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Think of 'nofollow' as a way of not diluting your own 'link juice'. If the site you are linking to still has enough high authority links, it still will will receive 'link juice' from your link (but it won't hurt you...
That sounds like it might be better called something like a"Citation Credit"

May sound like a small difference, and may have a different impact (+/- that of link juice) but might help clarify the issue a bit, but the maybe not.
7:23 pm on Oct 20, 2015 (gmt 0)

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I'm not going to second guess the subtle nuances of the Google algo, and I don't believe anyone else can either.
2:30 am on Oct 21, 2015 (gmt 0)

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I'm not going to second guess the subtle nuances of the Google algo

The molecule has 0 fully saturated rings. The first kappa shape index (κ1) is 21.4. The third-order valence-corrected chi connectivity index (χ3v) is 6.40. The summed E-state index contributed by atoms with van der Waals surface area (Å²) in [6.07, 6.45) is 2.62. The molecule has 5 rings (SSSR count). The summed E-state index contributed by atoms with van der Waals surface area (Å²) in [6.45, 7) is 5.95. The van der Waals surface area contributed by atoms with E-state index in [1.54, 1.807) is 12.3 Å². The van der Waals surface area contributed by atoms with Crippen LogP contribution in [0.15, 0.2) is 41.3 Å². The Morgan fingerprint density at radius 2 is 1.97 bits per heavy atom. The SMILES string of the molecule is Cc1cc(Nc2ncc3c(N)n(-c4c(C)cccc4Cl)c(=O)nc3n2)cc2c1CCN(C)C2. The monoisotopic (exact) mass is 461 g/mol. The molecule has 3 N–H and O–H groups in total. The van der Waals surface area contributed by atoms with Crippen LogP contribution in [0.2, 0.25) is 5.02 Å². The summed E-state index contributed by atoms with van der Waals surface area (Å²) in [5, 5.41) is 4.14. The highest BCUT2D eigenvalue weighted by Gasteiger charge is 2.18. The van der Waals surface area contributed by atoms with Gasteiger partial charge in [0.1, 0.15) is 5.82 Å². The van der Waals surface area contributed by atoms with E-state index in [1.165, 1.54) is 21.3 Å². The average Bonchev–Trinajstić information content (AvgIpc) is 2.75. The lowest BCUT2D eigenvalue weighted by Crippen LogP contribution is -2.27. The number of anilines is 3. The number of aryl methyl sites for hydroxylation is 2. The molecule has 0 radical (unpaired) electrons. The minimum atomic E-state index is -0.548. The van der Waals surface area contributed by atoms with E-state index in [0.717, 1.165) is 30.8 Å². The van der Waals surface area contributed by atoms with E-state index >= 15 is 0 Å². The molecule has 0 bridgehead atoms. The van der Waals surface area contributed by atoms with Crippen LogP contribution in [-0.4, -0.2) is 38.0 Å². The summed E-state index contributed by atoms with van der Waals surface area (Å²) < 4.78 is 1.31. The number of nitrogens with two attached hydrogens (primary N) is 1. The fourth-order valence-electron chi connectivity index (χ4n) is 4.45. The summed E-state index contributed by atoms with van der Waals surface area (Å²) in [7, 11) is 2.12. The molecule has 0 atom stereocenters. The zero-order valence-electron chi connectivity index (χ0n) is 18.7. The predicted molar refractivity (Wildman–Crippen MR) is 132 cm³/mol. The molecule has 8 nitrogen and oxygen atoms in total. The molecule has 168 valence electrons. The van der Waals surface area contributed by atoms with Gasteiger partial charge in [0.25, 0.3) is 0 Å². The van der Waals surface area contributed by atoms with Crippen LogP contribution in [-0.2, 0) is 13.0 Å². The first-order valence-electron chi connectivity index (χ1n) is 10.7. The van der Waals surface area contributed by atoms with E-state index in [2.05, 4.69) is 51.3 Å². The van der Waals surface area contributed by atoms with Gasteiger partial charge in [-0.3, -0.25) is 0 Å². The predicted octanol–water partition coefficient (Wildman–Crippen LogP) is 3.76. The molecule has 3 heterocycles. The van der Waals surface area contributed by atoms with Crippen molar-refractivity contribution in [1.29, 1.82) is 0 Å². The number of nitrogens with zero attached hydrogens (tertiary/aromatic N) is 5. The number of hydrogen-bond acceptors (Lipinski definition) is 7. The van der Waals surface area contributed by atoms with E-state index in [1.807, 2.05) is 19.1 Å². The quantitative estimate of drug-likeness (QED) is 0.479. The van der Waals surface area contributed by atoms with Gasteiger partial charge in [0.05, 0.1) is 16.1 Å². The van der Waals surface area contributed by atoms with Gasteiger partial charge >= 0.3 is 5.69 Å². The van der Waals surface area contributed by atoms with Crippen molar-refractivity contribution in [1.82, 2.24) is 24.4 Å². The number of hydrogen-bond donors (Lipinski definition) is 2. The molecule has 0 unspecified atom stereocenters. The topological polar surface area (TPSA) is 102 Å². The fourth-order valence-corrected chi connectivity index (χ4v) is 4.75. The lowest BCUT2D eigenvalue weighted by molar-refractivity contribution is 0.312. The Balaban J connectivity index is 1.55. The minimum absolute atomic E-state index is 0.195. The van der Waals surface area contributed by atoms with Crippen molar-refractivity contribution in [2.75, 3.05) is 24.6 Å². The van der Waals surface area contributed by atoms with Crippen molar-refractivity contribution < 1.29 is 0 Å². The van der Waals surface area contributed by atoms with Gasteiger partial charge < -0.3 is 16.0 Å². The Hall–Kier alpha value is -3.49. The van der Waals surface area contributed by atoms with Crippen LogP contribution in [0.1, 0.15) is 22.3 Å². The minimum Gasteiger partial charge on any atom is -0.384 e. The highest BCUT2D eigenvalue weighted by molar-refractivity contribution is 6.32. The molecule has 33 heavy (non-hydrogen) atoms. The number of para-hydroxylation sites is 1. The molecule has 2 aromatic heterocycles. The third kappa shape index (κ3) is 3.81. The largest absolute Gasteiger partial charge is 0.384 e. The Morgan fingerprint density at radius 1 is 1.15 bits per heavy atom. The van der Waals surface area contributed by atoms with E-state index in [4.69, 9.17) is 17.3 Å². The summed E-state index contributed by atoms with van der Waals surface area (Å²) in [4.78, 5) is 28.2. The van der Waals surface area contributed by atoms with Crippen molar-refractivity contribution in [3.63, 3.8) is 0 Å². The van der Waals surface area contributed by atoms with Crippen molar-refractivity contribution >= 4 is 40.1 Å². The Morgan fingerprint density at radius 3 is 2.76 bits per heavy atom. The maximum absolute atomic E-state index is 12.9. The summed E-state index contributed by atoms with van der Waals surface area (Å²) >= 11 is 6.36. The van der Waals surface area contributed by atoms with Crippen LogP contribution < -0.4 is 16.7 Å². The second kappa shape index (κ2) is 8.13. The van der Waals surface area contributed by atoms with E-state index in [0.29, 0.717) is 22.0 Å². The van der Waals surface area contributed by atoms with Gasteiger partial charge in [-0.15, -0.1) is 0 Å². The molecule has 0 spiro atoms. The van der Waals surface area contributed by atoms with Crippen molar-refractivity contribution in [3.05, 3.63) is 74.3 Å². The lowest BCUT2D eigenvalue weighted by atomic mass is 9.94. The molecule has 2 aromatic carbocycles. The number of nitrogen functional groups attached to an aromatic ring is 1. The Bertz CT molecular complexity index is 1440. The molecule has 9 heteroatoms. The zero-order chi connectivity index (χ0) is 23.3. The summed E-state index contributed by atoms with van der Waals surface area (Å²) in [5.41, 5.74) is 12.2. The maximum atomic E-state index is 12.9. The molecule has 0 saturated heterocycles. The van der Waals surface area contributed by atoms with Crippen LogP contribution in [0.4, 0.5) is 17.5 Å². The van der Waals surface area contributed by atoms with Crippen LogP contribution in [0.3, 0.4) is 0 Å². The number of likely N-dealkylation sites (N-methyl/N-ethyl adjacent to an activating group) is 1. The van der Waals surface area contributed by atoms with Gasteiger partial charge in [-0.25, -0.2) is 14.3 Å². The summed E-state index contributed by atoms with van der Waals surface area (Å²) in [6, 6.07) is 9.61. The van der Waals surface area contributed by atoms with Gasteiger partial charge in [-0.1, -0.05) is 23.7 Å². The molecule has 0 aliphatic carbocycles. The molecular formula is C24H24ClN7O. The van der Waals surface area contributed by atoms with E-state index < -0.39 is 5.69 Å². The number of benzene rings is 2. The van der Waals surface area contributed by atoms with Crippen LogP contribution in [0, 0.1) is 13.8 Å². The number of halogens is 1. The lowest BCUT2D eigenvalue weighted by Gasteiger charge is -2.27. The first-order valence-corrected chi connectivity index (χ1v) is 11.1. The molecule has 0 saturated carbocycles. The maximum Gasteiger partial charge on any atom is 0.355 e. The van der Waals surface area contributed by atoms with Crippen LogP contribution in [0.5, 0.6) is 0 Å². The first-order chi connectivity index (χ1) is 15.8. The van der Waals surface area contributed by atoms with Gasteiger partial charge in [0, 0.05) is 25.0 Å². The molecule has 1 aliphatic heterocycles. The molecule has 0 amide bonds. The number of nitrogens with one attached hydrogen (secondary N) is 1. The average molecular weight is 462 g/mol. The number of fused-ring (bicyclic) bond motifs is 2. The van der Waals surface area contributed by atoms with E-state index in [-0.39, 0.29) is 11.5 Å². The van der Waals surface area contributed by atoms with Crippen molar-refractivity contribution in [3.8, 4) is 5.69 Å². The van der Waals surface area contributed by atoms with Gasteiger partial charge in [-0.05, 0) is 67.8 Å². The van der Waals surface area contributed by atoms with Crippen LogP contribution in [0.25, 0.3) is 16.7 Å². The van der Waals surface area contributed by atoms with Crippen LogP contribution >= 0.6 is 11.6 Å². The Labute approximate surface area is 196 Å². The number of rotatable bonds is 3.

My friend I think you are being most generous, and courteous in terminology - I perhaps could have expressed your sentiments somewhat differently. Starkly different.
1:22 pm on Oct 21, 2015 (gmt 0)

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Me thinks this topic has taken a left turn.
8:08 am on Oct 26, 2015 (gmt 0)

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anyone can block ANYTHING with their hosts file..and with all the ad blockers and browser options to block elements....etc.

There is any easy answer to all of this. A happy medium for everyone - HTML ads. That's all I use and all i ever will. Banners downloaded to OUR server so OUR domain serves them. No third party java etc., that anyone can easily block.